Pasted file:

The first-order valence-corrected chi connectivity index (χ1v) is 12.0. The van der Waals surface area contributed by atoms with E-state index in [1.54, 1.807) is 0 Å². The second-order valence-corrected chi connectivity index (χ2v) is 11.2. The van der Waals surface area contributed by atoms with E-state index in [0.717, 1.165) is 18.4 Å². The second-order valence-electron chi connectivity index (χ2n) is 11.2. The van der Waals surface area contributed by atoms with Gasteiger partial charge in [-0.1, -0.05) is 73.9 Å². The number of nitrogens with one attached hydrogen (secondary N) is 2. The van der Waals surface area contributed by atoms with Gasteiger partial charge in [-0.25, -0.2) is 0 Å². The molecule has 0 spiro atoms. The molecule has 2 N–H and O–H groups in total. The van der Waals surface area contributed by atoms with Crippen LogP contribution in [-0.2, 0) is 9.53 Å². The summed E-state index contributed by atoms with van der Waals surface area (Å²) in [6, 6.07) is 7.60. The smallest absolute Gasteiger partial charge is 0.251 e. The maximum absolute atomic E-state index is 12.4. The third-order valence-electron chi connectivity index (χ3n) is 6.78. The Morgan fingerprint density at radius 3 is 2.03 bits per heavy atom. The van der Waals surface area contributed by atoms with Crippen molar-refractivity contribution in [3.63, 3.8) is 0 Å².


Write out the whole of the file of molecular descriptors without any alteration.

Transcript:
The first-order valence-corrected chi connectivity index (χ1v) is 12.0. The van der Waals surface area contributed by atoms with E-state index in [1.54, 1.807) is 0 Å². The second-order valence-corrected chi connectivity index (χ2v) is 11.2. The van der Waals surface area contributed by atoms with E-state index in [0.717, 1.165) is 18.4 Å². The second-order valence-electron chi connectivity index (χ2n) is 11.2. The van der Waals surface area contributed by atoms with Gasteiger partial charge in [-0.1, -0.05) is 73.9 Å². The number of nitrogens with one attached hydrogen (secondary N) is 2. The van der Waals surface area contributed by atoms with Gasteiger partial charge in [-0.25, -0.2) is 0 Å². The molecule has 0 spiro atoms. The molecule has 2 N–H and O–H groups in total. The van der Waals surface area contributed by atoms with Crippen LogP contribution in [-0.2, 0) is 9.53 Å². The summed E-state index contributed by atoms with van der Waals surface area (Å²) in [6, 6.07) is 7.60. The smallest absolute Gasteiger partial charge is 0.251 e. The maximum absolute atomic E-state index is 12.4. The third-order valence-electron chi connectivity index (χ3n) is 6.78. The Morgan fingerprint density at radius 3 is 2.03 bits per heavy atom. The van der Waals surface area contributed by atoms with Crippen molar-refractivity contribution in [3.63, 3.8) is 0 Å².